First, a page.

Way With Worlds: Magic And Technology
This was originally posted by Steven Savage on his blog, but has allowed me to republish it here as I think it’s useful for roleplayers! This is part of Steven’s Way With Worlds series of articles. -David
We’ve all heard the saying that goes “Any sufficiently advanced technology is indistinguishable from magic” made by the incomparable Sir Arthur C. Clarke.
I would ad a corollary, especially in the worlds of world building (and perhaps in an age of mind hacking and psychological techniques, our own). “Any sufficiently organized magic is indistinguishable from technology.”
Because when you world build, you’re getting things organized in your head to explain how they work. In the case of Magic and Technology, they’re really the same thing most of the time. Not entirely, but mostly.
Now you may wish to argue with this, but for the sake of building a setting, magic and technology are no different. I would state that magic and technology are the ways characters manipulate themselves and the elements of their settings to achieve results fitting a specific goal – and thus really no different.
Vaccum tubes and potions, ethereal forces and electrical energy, it’s all about Making Stuff Happen. So for the rest of this essay, I’ll just call it MaT since I can’t figure any other word to encompass the two of them, and I won’t call it MT as it invites innumerable jokes.
As a world builder, you just have to figure out what it all means. That’s when it gets complicated.
Magic,Technology, And Setting
So where does MaT fit into everything in world building? Actually that’s the thing – it does fit into everything
Intelligent Life – If you have intelligent life, you usually have MaT. Intelligent life almost inevitably alters itself and its environment while trying to survive and prosper inside of it. Intelligent life is the source of MaT or at least it’s use.
Ecology – MaT affects and is affected by the ecology of the world – be that an ecology of hard science or supernatural forces. It’s basically when Intelligent life takes whatever makes the universe go and decides how to make it go in a given direction – and because much or all of that power comes from the ecology, it brings in many limits and other factors.
Origins – MaT builds on the foundations of the origins of your setting, from hard science to timeless gods whose power can be called on.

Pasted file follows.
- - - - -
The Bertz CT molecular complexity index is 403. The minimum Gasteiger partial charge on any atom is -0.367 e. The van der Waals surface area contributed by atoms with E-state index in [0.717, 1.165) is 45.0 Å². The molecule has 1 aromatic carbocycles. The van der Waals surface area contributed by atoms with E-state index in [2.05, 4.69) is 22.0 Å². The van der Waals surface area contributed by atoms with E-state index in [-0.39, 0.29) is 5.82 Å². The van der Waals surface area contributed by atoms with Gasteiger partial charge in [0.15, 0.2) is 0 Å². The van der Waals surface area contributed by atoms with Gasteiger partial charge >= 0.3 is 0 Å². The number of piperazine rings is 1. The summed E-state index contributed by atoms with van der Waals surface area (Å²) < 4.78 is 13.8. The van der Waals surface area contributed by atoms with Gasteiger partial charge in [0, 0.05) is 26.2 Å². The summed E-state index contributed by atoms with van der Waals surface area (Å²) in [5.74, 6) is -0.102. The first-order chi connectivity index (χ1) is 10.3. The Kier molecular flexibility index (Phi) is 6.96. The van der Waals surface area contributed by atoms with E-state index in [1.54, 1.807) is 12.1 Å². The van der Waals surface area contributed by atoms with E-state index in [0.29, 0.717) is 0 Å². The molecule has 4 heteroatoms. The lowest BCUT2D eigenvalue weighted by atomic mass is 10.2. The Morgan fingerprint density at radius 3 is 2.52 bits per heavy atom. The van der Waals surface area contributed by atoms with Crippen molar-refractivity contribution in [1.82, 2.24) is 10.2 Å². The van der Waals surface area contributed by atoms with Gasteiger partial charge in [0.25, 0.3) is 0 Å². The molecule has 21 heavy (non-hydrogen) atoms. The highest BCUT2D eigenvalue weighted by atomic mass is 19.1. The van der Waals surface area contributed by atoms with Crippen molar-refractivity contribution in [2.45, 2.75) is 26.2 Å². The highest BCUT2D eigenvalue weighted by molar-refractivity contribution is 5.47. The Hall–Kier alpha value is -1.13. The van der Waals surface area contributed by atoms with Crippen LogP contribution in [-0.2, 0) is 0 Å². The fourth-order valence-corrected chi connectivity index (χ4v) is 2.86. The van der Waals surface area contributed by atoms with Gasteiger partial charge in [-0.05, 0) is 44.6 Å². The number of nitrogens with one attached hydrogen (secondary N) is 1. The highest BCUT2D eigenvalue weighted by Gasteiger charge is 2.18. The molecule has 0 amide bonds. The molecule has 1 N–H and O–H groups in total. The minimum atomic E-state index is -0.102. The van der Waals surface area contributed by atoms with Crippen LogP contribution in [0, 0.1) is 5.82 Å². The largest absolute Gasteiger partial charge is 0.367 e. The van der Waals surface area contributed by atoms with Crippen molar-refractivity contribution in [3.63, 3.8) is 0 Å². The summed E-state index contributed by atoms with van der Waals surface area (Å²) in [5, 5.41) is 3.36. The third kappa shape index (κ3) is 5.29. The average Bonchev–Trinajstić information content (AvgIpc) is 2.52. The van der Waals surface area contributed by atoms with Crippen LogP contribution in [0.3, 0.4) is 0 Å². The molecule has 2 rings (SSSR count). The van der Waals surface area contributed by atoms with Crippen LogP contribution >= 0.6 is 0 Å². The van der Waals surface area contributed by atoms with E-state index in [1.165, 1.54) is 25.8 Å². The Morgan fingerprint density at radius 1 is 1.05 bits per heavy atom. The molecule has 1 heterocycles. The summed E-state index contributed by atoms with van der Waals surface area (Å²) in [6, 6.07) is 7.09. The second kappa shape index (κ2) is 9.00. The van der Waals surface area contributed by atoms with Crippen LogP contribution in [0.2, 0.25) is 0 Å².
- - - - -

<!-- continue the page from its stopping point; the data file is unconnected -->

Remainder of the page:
Culture – Culture lets MaT be passed on, enhanced, remembered, used – or corrupted, forgotten, and misused. MaT also affects culture because it can be used to establish cultural elements, build places, transmit information, etc. In many ways culture is inseparable from MaT.
Economy – Cultivating plants, building roads, or transforming gold by calling upon sea spirits all involve the economy. MaT is usually inseparable from the economy as well because MaT affects – and is affected by – the economy it exists in (or that it influences or just plain destroys).
MaT is pretty much part of anything you’re creating setting-wise. In your own worldbuilding endeavors you’ve probably been designing a lot of spells, starships, or super computers anyway. This is just a good reminder that it may go even farther than you realize.
So with that being said, how do you design it? It gets pretty overwhelming when you look at all you have to build – even though most world builders probably dive on in. What I do is recommend asking questions to get your mind moving – or to move it in the right directions.
#1: Why Was It Made?
MaT solves a problem, or is at least assumed to do so. So, in your setting ask why a given spell, gizmo, or discipline was ever made in the first place? What problem does it solve for your characters, civilization, or culture?
In plenty of cases, the reasons something exists are obvious, from a spear for hunting to a psychic discipline to stop predatory entities. In other cases some things may not be so easily explained or sensible – so thinking about why something was made helps thoroughly understand it.
Remember, when asking this question what your cast and culture things are the reason something exists isn’t always the reason others may think it exists. Things are repurposed, MaT fails at one solution but is applied to another, or simply some inventor is just scamming people.
There’s why, what it’s used for, and what it was originally designed for.
#2: Who made it, makes it, and how?
OK so who makes the computers, builds the starships, creates the spells, and so forth? Where does it come from.
This is extremely important as MaT has to be produced or made in some fashion so people can use it. Does it take craftsmanship or can you go to a store? Are spells wrung from ancient grimoires or do you download a file off the internet? Are starships made by automated factories or is technology lost and all are repurposed?